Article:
It was Henry Chadwick who decided, oddly and endearingly, that the symbol for a strikeout should be a K because it is the last letter of the word struck. (He had already used S’s for so many actions on the field that he felt he needed to enlist another letter for striking out.)

He made the most careful maps showing the exact distributions of where cholera victims lived. These made intriguing patterns. For instance, Bethlehem Hospital, the famous lunatic asylum, had not a single victim, while people on facing streets in every direction were felled in alarming numbers. The difference was that the hospital had its own water supply, from a well on the grounds, while people outside took their water from public wells.

Snow announced his findings in a pamphlet of 1849, On the Mode of Communication of Cholera, which demonstrated a clear link between cholera and water contaminated with human feces. It is one of the most important documents in the history of statistics, public health, medicine, demographics, forensic science—one of the most important documents, in short, of the nineteenth century. No one listened, and the epidemics kept coming.

All wigs tended to be scratchy, uncomfortable, and hot, particularly in summer. To make them more bearable, many men shaved their heads, so we should be surprised to see many famous seventeenth- and eighteenth-century figures as their wives saw them first thing in the morning. It was an odd situation. For a century and a half, men got rid of their own hair, which was perfectly comfortable, and instead covered their heads with something foreign and uncomfortable. Very often it was actually their own hair made into a wig. People who couldn’t afford wigs tried to make their hair look like a wig.

Before cotton, slavery had been in decline in the United States, but now there was a great need for labor because picking cotton remained extremely labor-intensive. At the time of Whitney’s invention slavery existed in just six states; by the outbreak of the Civil War it was legal in fifteen. Worse, the northern slave states like Virginia and Maryland, where cotton couldn’t be successfully grown, turned to exporting slaves to their southern neighbors, thus breaking up families and intensifying the suffering for tens of thousands.

At the same time, the booming cotton mills of England needed huge numbers of workers—more than population increase alone could easily provide—so increasingly they turned to child labor. Children were malleable, worked cheap, and were generally quicker at darting about among machinery and dealing with snags, breakages, and the like. Even the most enlightened mill owners used children freely. They couldn’t afford not to. So Whitney’s gin not only helped make many people rich on both sides of the Atlantic but also reinvigorated slavery, turned child labor into a necessity, and paved the way for the American Civil War. Perhaps at no other time in history has someone with a simple, well-meaning invention generated more general prosperity, personal disappointment, and inadvertent suffering than Eli Whitney with his gin.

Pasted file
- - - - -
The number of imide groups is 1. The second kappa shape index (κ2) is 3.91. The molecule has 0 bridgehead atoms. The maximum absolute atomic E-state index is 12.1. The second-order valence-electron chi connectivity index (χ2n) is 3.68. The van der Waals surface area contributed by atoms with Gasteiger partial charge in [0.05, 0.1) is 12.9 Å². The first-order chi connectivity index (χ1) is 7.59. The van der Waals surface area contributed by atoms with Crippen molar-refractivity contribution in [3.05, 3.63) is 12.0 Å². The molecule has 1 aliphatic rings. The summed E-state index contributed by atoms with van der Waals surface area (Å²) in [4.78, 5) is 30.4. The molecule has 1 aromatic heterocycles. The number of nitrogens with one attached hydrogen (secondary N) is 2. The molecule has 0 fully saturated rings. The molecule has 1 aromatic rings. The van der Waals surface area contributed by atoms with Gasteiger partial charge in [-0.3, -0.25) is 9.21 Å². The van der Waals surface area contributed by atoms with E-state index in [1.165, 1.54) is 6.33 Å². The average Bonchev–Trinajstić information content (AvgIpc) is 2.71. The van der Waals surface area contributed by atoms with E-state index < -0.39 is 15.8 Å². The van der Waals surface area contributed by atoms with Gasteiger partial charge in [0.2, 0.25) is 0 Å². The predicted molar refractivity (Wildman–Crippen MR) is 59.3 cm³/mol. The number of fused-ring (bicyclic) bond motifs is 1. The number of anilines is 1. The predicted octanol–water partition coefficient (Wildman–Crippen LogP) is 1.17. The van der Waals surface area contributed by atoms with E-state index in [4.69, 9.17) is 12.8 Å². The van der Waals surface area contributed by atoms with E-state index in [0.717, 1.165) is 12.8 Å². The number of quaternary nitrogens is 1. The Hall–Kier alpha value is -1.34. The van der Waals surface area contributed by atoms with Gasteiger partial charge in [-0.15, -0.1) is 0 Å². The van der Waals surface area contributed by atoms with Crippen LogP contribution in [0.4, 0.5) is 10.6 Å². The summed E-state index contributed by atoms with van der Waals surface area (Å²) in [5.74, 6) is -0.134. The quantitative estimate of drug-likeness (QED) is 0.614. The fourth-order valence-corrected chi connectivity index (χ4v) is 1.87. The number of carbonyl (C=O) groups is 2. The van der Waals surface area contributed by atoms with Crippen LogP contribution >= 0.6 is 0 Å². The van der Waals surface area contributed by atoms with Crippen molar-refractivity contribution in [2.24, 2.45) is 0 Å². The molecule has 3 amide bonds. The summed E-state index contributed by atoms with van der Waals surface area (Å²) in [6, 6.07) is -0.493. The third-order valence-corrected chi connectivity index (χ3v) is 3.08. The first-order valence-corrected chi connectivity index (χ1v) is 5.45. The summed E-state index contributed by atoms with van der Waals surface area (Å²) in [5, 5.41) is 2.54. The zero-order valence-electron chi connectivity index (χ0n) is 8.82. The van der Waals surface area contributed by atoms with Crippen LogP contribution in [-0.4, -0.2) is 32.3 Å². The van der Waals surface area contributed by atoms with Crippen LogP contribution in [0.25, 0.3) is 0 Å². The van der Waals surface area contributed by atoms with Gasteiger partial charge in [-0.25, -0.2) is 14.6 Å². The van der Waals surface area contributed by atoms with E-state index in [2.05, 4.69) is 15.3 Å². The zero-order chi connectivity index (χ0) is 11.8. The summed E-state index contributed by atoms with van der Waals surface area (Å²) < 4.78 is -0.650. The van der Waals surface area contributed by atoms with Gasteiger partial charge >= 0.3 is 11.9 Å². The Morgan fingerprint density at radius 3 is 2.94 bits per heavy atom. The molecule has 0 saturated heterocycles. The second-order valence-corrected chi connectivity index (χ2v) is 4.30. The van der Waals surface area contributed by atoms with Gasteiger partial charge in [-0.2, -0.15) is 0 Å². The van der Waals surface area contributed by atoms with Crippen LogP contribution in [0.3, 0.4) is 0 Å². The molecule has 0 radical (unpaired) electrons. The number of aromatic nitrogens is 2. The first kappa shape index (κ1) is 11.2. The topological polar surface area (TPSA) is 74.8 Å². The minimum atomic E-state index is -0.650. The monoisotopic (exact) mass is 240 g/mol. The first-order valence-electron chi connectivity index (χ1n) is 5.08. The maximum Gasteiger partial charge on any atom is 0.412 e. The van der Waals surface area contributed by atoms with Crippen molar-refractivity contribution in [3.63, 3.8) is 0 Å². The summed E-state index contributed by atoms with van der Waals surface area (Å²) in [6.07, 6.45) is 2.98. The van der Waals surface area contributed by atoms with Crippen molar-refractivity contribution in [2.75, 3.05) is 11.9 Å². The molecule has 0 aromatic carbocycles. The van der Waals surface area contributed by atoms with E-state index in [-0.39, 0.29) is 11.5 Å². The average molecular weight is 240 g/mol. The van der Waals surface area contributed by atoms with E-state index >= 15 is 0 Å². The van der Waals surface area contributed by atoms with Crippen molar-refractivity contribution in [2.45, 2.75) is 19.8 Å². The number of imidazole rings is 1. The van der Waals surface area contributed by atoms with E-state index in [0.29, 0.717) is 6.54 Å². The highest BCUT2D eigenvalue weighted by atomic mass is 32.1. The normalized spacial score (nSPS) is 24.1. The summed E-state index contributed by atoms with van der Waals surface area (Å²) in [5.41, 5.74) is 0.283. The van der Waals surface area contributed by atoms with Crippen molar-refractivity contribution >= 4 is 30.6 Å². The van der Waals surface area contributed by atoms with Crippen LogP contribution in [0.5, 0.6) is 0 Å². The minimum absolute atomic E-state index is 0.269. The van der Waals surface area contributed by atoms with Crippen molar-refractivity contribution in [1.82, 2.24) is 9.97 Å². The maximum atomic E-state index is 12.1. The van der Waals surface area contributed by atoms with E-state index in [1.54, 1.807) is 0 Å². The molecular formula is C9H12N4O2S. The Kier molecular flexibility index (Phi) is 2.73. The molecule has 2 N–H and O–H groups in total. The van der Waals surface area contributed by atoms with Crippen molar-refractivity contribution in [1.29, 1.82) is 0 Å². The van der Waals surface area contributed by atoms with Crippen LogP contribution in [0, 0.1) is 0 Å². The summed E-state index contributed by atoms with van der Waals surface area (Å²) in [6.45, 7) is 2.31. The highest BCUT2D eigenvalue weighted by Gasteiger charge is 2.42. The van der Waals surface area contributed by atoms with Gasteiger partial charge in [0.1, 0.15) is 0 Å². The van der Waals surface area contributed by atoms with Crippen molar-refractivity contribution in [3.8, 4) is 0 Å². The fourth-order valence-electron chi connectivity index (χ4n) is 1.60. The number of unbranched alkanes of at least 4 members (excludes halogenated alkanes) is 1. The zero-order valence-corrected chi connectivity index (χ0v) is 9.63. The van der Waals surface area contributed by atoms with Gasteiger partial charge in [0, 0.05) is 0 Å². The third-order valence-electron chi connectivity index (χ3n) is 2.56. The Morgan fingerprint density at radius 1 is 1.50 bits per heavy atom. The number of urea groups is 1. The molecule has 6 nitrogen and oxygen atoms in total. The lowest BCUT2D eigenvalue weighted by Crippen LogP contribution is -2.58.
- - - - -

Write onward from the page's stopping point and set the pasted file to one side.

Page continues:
The figures usually cited are that one-third of children died in their first year of life and half failed to reach their fifth birthdays. Even in the best homes death was a regular visitor.

Puerperal fever was particularly dreaded because it came on suddenly, often several days after a successful hospital birth when the mother was completely well and nearly ready to go home. Within hours the victim would be severely fevered and delirious, and would remain in that state for about a week until she either recovered or expired. More often than not she expired. In the worst outbreaks, 90 percent of victims died.

In the most celebrated case, Princess Charlotte, heir presumptive to the British throne, died giving birth to her first child in 1817 because the presiding physician, Sir Richard Croft, would not allow his colleagues to use forceps to try to relieve her suffering. In consequence, after more than fifty hours of exhausting and unproductive contractions, both baby and mother died. Charlotte’s death changed the course of British history. Had she lived, there would have been no Queen Victoria and thus no Victorian period. The nation was shocked and unforgiving. Stunned and despondent at finding himself the most despised man in Britain, Croft retired to his chambers and put a bullet through his head.

Measles killed more children in the nineteenth century than any other illness.